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people that said, yeah, it sounds like a good idea, you know. getting to l.a. fast, that doesn't sound like a bad idea. we never thought that that proposition would lead to what we're going through right now. >> belva: the gaspers aren't convinced the roar of 200 mile per hour trains will terrorize their cow and they won't produce milk. >> you can tell cows are calm creatures. it's very peaceful and quiet out here. >> belva: but advocates say the cows will adapt, just like they have in france. that's a view shared by brad johns, the tomato farmer. >> you can demolish the house and they will pay you for the house. or, many my case, i am going to have them pick up the house and relocate it to another location on the ranch, set it back down, drill the well, put in the septic, hook up the power. they were willing to pay for all of that. and i'm out of pocket nothing.
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>> belva: johns even hopes to put up solar panels and sell power for the trains. >> i envision when this train is finally built that most of the folks here in town will get up on a friday, decide that i would really like to go to san francisco for a bowl of clam chowder. and then they will decide there's a really nice show playing in las vegas and they will get back on that same train and be in las vegas for dinner, get back on the train and be home by midnight. >> belva: such visions can still become reality. >> this is a difficult and complex state. fine. underneath all of that is also a state where people believe that great things are possible. and i think that was what the governor was tapping into when he said that he supported high-speed rail because he still felt california was a place where we do big things. but it doesn't mean that it's not hard.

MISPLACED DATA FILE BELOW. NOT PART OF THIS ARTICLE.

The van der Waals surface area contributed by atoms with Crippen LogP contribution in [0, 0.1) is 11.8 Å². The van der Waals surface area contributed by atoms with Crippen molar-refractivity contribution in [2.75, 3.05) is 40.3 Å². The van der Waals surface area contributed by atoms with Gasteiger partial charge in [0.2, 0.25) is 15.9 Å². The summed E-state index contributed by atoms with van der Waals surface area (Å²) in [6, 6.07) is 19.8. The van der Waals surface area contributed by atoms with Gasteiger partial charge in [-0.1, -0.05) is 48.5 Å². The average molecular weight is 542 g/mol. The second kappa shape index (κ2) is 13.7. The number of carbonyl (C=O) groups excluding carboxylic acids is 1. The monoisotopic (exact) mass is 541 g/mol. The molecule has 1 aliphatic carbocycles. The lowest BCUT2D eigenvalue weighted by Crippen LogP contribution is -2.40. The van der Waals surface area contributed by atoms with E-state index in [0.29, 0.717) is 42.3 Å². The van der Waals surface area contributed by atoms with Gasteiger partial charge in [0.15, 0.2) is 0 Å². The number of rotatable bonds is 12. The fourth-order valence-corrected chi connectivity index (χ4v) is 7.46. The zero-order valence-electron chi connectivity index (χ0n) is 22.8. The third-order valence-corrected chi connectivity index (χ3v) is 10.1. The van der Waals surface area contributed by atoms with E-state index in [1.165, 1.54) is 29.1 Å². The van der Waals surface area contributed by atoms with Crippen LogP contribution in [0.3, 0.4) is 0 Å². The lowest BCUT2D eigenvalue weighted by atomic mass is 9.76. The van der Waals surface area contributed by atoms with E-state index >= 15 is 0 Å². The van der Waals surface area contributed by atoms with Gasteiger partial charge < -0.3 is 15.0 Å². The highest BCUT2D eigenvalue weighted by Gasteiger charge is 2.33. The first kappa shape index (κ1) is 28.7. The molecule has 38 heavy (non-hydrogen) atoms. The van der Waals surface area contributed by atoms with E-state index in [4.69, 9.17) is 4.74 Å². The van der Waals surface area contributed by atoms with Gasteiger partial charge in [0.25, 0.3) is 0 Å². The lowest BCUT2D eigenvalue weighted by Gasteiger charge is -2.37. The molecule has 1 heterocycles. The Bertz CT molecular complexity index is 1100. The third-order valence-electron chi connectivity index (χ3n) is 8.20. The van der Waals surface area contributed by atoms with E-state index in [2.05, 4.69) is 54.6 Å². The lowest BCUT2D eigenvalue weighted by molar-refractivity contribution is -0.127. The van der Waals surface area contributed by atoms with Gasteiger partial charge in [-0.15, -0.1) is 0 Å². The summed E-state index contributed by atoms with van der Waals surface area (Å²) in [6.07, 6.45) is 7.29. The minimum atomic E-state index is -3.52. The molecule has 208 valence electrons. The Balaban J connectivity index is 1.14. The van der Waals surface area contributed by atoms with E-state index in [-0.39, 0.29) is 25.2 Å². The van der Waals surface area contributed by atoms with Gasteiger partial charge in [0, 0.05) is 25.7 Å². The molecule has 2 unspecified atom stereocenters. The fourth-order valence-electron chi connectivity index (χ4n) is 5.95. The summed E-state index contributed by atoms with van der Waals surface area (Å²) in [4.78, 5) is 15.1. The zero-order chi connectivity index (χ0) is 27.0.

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>> belva: if supporters prevail, san francisco's transbay may get its bullet trains or this vision for the grand central station of the west may end up, as the critics call it, a very expensive bus stop. well, that report was produced in association with train ward, a documentary tracking the people and political forces involved in california's high-speed rail project. you can find more information about that at kqed.org/thisweek. well, marissa, governor brown was pleased that judge felton henderson is talking about ending the court order that has kept the prisons in the limelight. why is the judge moving so fast, some are asking. and others are saying why not? >> yeah, i think some people say it's about time. well, just a little background here, we've been under a federal receivership for six years, governing everything from mental
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health care to medical care in the prisons. this was the result of a lawsuit filed in 2001 that, basically, ended up with the judge saying one person is dying basically a week in the prisons because of inadequate care. so in the last few years, the states built federal medical facilities. we have had this realignment program that jerry brown put out that is not moving folks from the state prison. but i think that's something that people don't understand. when new offenders are being sentenced who are nonviolent, not sexual and nonserious, which is actually a legal definition, they're spending their time in the county jail. and that's resulted in nearly a thousand less bodies in state prisons per week. so, yeah, this week, judge henderson said the conditions are improving. he ordered both sides to kind of sit down and come up with a plan to extract themselves from this receivership by april 30th. but i don't think this is really entirely the end.